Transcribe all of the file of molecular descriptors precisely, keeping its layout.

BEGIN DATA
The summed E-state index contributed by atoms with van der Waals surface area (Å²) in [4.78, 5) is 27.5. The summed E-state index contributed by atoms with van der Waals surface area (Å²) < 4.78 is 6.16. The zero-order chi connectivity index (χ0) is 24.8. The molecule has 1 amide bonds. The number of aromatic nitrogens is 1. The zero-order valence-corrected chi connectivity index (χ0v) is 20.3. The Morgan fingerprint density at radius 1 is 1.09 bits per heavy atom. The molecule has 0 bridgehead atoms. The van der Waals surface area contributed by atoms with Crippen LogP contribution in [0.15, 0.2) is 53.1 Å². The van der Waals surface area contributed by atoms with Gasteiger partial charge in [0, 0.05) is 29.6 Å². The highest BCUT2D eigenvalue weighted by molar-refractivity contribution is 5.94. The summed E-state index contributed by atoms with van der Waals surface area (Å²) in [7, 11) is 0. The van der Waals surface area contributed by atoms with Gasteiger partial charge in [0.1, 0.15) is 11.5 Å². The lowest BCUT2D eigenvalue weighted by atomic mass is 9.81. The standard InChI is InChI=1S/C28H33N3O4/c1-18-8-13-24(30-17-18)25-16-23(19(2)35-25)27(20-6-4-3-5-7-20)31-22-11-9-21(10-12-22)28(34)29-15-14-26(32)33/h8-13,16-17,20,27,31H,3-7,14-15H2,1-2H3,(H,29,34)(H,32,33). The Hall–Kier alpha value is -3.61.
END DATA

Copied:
The summed E-state index contributed by atoms with van der Waals surface area (Å²) in [4.78, 5) is 27.5. The summed E-state index contributed by atoms with van der Waals surface area (Å²) < 4.78 is 6.16. The zero-order chi connectivity index (χ0) is 24.8. The molecule has 1 amide bonds. The number of aromatic nitrogens is 1. The zero-order valence-corrected chi connectivity index (χ0v) is 20.3. The Morgan fingerprint density at radius 1 is 1.09 bits per heavy atom. The molecule has 0 bridgehead atoms. The van der Waals surface area contributed by atoms with Crippen LogP contribution in [0.15, 0.2) is 53.1 Å². The van der Waals surface area contributed by atoms with Gasteiger partial charge in [0, 0.05) is 29.6 Å². The highest BCUT2D eigenvalue weighted by molar-refractivity contribution is 5.94. The summed E-state index contributed by atoms with van der Waals surface area (Å²) in [7, 11) is 0. The van der Waals surface area contributed by atoms with Gasteiger partial charge in [0.1, 0.15) is 11.5 Å². The lowest BCUT2D eigenvalue weighted by atomic mass is 9.81. The standard InChI is InChI=1S/C28H33N3O4/c1-18-8-13-24(30-17-18)25-16-23(19(2)35-25)27(20-6-4-3-5-7-20)31-22-11-9-21(10-12-22)28(34)29-15-14-26(32)33/h8-13,16-17,20,27,31H,3-7,14-15H2,1-2H3,(H,29,34)(H,32,33). The Hall–Kier alpha value is -3.61.